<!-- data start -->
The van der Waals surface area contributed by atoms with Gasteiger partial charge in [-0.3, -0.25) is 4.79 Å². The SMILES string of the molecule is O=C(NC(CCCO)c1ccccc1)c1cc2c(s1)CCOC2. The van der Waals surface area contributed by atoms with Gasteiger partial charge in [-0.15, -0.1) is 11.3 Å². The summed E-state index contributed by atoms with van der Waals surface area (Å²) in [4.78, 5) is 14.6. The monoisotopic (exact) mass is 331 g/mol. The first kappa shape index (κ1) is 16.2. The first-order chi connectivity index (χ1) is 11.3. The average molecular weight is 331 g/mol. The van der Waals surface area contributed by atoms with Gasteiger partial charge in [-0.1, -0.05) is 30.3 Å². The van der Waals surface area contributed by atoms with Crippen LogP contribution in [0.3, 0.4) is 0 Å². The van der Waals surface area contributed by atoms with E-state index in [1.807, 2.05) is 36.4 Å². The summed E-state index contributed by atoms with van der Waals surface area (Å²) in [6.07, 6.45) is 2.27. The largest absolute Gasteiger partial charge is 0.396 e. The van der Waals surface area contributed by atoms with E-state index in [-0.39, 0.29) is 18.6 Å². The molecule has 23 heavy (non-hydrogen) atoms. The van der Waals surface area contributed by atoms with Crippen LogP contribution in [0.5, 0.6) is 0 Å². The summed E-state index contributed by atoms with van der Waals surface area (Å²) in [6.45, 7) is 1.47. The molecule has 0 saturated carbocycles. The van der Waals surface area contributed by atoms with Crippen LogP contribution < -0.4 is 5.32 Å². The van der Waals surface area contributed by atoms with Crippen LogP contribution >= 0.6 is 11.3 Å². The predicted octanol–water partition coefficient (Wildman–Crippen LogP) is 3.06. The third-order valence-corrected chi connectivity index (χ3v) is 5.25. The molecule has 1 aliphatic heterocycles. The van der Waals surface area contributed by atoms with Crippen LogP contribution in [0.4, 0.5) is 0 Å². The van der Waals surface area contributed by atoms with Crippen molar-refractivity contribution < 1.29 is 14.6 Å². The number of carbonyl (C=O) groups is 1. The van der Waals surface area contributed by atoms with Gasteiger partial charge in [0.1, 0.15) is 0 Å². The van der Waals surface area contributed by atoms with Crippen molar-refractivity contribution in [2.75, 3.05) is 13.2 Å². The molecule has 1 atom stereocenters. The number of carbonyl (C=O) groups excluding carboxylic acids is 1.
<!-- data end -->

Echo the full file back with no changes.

The van der Waals surface area contributed by atoms with Gasteiger partial charge in [-0.3, -0.25) is 4.79 Å². The SMILES string of the molecule is O=C(NC(CCCO)c1ccccc1)c1cc2c(s1)CCOC2. The van der Waals surface area contributed by atoms with Gasteiger partial charge in [-0.15, -0.1) is 11.3 Å². The summed E-state index contributed by atoms with van der Waals surface area (Å²) in [4.78, 5) is 14.6. The monoisotopic (exact) mass is 331 g/mol. The first kappa shape index (κ1) is 16.2. The first-order chi connectivity index (χ1) is 11.3. The average molecular weight is 331 g/mol. The van der Waals surface area contributed by atoms with Gasteiger partial charge in [-0.1, -0.05) is 30.3 Å². The van der Waals surface area contributed by atoms with Crippen LogP contribution in [0.3, 0.4) is 0 Å². The van der Waals surface area contributed by atoms with E-state index in [1.807, 2.05) is 36.4 Å². The summed E-state index contributed by atoms with van der Waals surface area (Å²) in [6.07, 6.45) is 2.27. The largest absolute Gasteiger partial charge is 0.396 e. The van der Waals surface area contributed by atoms with E-state index in [-0.39, 0.29) is 18.6 Å². The molecule has 23 heavy (non-hydrogen) atoms. The van der Waals surface area contributed by atoms with Crippen LogP contribution in [0.5, 0.6) is 0 Å². The summed E-state index contributed by atoms with van der Waals surface area (Å²) in [6.45, 7) is 1.47. The molecule has 0 saturated carbocycles. The van der Waals surface area contributed by atoms with Crippen LogP contribution < -0.4 is 5.32 Å². The van der Waals surface area contributed by atoms with Crippen LogP contribution >= 0.6 is 11.3 Å². The predicted octanol–water partition coefficient (Wildman–Crippen LogP) is 3.06. The third-order valence-corrected chi connectivity index (χ3v) is 5.25. The molecule has 1 aliphatic heterocycles. The van der Waals surface area contributed by atoms with Crippen LogP contribution in [0.4, 0.5) is 0 Å². The van der Waals surface area contributed by atoms with Crippen molar-refractivity contribution < 1.29 is 14.6 Å². The number of carbonyl (C=O) groups is 1. The van der Waals surface area contributed by atoms with Gasteiger partial charge in [0.1, 0.15) is 0 Å². The van der Waals surface area contributed by atoms with Crippen molar-refractivity contribution in [2.75, 3.05) is 13.2 Å². The molecule has 1 atom stereocenters. The number of carbonyl (C=O) groups excluding carboxylic acids is 1.